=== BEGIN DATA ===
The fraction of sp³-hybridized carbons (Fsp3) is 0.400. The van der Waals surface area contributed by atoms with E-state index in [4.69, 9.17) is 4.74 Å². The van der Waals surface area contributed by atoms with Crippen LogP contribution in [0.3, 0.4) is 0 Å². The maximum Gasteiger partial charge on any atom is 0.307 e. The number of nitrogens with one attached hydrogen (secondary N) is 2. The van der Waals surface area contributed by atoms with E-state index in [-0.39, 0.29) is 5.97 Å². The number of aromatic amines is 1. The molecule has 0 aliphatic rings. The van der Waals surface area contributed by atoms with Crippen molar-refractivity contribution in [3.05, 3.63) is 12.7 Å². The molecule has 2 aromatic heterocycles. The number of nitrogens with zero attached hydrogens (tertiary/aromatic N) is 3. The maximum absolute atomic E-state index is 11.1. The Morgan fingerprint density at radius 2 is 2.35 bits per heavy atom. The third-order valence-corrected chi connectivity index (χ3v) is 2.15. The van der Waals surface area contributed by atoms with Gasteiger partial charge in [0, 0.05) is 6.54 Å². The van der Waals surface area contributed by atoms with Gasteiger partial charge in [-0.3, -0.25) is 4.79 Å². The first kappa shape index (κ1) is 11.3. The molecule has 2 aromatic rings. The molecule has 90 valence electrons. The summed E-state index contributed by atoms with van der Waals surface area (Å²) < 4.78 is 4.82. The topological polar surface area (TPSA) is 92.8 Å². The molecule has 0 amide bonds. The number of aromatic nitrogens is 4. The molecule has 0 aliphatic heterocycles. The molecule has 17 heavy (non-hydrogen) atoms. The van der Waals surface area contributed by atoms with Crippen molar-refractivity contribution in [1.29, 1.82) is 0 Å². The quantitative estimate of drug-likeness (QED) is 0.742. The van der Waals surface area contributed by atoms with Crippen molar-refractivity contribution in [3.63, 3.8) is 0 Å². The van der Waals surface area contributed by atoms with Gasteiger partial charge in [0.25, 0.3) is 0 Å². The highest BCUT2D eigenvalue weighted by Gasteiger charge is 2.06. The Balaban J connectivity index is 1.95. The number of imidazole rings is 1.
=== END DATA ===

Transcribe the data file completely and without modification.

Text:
The fraction of sp³-hybridized carbons (Fsp3) is 0.400. The van der Waals surface area contributed by atoms with E-state index in [4.69, 9.17) is 4.74 Å². The van der Waals surface area contributed by atoms with Crippen LogP contribution in [0.3, 0.4) is 0 Å². The maximum Gasteiger partial charge on any atom is 0.307 e. The number of nitrogens with one attached hydrogen (secondary N) is 2. The van der Waals surface area contributed by atoms with E-state index in [-0.39, 0.29) is 5.97 Å². The number of aromatic amines is 1. The molecule has 0 aliphatic rings. The van der Waals surface area contributed by atoms with Crippen molar-refractivity contribution in [3.05, 3.63) is 12.7 Å². The molecule has 2 aromatic heterocycles. The number of nitrogens with zero attached hydrogens (tertiary/aromatic N) is 3. The maximum absolute atomic E-state index is 11.1. The Morgan fingerprint density at radius 2 is 2.35 bits per heavy atom. The third-order valence-corrected chi connectivity index (χ3v) is 2.15. The van der Waals surface area contributed by atoms with Gasteiger partial charge in [0, 0.05) is 6.54 Å². The van der Waals surface area contributed by atoms with Gasteiger partial charge in [-0.3, -0.25) is 4.79 Å². The first kappa shape index (κ1) is 11.3. The molecule has 2 aromatic rings. The molecule has 90 valence electrons. The summed E-state index contributed by atoms with van der Waals surface area (Å²) < 4.78 is 4.82. The topological polar surface area (TPSA) is 92.8 Å². The molecule has 0 amide bonds. The number of aromatic nitrogens is 4. The molecule has 0 aliphatic heterocycles. The molecule has 17 heavy (non-hydrogen) atoms. The van der Waals surface area contributed by atoms with Crippen molar-refractivity contribution in [1.29, 1.82) is 0 Å². The quantitative estimate of drug-likeness (QED) is 0.742. The van der Waals surface area contributed by atoms with Crippen molar-refractivity contribution in [3.63, 3.8) is 0 Å². The van der Waals surface area contributed by atoms with Gasteiger partial charge in [0.25, 0.3) is 0 Å². The highest BCUT2D eigenvalue weighted by Gasteiger charge is 2.06. The Balaban J connectivity index is 1.95. The number of imidazole rings is 1.